Managing Conflict

Conflict is inevitable in any home or workplace, but it need not be a destructive force.  Conflict is a natural consequence of our relationships with others — whether personal or professional relationships.  Conflict, provided it is managed appropriately, can be a positive and healthy part of our working together and can be the necessary catalyst for change and improvement.

 

Types of Conflict

There are a number of different types of conflict:

  • Internal conflict

“I am tired and want to sleep, and I also want to have time with my friends tonight.” 

  • External conflict

“I want to leave my job and go to university.  My wife wants a baby. We can only do one of those.” 

  • Constructive conflict

Where conflict precipitates useful change or improvement 

  • Destructive conflict

Where issues are avoided, relationships are undermined and mediocrity is perpetuated.

 

Conflict can be positive or negative, constructive or destructive, depending on what we make it.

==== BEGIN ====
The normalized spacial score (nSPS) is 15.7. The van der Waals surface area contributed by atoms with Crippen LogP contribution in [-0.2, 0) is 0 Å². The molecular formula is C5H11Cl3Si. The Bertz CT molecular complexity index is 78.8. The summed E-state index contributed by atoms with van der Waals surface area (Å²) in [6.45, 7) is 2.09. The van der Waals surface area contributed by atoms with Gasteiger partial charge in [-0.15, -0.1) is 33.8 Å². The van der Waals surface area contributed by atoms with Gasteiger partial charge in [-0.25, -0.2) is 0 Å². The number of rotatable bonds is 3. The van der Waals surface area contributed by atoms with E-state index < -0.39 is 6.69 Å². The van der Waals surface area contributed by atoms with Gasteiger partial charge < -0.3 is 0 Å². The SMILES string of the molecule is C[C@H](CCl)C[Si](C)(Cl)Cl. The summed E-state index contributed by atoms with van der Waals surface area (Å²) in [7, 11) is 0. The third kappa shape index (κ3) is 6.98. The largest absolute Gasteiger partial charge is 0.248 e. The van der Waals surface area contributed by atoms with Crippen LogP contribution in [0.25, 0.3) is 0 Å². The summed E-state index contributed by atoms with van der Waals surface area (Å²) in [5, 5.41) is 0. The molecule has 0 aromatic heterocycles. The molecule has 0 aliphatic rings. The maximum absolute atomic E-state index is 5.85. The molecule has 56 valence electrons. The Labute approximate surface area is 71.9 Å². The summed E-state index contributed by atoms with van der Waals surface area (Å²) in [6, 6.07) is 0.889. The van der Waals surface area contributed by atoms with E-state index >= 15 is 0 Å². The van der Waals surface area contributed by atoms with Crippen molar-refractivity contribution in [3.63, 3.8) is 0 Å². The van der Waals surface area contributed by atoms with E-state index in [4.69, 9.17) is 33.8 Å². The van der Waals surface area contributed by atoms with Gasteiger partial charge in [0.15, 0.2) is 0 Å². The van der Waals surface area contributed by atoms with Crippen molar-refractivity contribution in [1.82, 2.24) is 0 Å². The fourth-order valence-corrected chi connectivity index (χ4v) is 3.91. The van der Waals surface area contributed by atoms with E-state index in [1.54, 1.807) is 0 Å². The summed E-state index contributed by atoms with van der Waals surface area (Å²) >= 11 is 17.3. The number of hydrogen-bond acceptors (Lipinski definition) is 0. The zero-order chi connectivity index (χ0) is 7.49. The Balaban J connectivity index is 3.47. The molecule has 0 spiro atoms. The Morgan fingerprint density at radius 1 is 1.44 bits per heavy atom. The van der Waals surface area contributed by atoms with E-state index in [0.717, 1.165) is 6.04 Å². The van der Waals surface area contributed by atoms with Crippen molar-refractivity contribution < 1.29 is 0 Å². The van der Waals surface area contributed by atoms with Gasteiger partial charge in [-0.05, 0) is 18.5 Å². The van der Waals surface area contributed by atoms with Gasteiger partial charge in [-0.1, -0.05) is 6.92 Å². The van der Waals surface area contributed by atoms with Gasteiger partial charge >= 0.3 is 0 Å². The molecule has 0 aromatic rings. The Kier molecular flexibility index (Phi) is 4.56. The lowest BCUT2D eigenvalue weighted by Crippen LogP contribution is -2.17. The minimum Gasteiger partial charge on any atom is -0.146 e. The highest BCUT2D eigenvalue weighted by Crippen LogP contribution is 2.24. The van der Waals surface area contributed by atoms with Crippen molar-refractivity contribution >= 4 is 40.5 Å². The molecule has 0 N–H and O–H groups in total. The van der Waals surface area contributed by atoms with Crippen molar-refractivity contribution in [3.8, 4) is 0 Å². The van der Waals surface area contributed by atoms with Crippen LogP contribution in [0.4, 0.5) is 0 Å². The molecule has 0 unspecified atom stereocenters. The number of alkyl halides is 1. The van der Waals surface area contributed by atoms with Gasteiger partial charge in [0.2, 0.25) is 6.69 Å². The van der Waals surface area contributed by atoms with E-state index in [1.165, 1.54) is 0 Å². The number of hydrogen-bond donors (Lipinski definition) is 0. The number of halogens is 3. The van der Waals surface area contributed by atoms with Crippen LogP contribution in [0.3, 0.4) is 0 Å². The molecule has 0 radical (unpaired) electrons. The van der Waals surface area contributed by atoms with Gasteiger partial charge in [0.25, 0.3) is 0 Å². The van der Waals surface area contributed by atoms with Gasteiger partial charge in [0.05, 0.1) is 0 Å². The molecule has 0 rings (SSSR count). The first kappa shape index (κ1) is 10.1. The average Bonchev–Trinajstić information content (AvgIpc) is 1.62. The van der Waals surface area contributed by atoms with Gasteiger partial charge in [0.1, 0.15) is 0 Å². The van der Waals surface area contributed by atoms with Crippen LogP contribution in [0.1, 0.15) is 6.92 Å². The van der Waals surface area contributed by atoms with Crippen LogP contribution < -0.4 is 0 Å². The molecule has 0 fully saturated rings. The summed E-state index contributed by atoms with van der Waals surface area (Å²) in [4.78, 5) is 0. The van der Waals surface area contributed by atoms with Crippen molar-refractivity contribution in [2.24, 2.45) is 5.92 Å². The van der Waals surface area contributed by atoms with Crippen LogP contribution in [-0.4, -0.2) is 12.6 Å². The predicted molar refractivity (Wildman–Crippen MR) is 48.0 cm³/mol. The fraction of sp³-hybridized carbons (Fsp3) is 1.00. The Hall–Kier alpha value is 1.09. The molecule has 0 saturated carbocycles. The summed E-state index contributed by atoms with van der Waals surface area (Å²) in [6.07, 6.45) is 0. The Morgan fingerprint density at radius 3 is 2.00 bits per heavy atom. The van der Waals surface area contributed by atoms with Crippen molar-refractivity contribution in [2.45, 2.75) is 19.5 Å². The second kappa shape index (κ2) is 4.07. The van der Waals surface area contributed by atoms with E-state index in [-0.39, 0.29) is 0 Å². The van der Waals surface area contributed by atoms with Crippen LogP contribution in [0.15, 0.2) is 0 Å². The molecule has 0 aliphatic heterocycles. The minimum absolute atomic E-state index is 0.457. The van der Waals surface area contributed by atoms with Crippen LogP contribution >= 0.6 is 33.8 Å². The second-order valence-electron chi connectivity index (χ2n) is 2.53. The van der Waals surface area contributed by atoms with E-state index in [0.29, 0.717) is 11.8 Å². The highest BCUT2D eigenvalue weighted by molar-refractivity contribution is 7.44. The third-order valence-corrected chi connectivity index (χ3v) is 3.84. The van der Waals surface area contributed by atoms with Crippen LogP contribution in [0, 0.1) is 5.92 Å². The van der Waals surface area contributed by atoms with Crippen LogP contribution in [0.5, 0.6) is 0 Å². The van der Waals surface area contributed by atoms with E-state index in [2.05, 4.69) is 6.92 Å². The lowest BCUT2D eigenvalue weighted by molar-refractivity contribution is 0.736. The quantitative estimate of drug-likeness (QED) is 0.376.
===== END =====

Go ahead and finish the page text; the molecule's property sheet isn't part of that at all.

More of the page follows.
The ease with which a conflict can be resolved centres around what the conflict is about.  The difficulty level rises the further you go to the right of the continuum below.

Facts:         the present situation or problem

Methods:     the best way to achieve our goals

Goals:         what we need to achieve

Values:        something of great worth to you

 

F                  M                  G                  V

 

Resolving conflict can be as simple as approaching the person you are in conflict with and asking – “Are you feeling the same way as me about this?” If it is more difficult than that, you may need to get some assistance from a third party who can help the two parties to discuss things rationally and calmly to see if there is a compromise that can be reached.

If there is no possibility of agreement on the issue and you still need to work together, you need to ask “What do we need to do to maintain a healthy relationship despite this disagreement?” Parking a disagreement can often result in an eventual compromise being reached.

Sometimes the conflict will result in the two parties going their own way or someone leaving the relationship. If this happens, the best thing to do is ask “what have I learned from this situation and how do I prevent a similar situation arising in the future?”

Some questions to reflect on:

  1. Am I in conflict at present?
  2. Who do I need to resolve conflict with?
  3. Who can help me?


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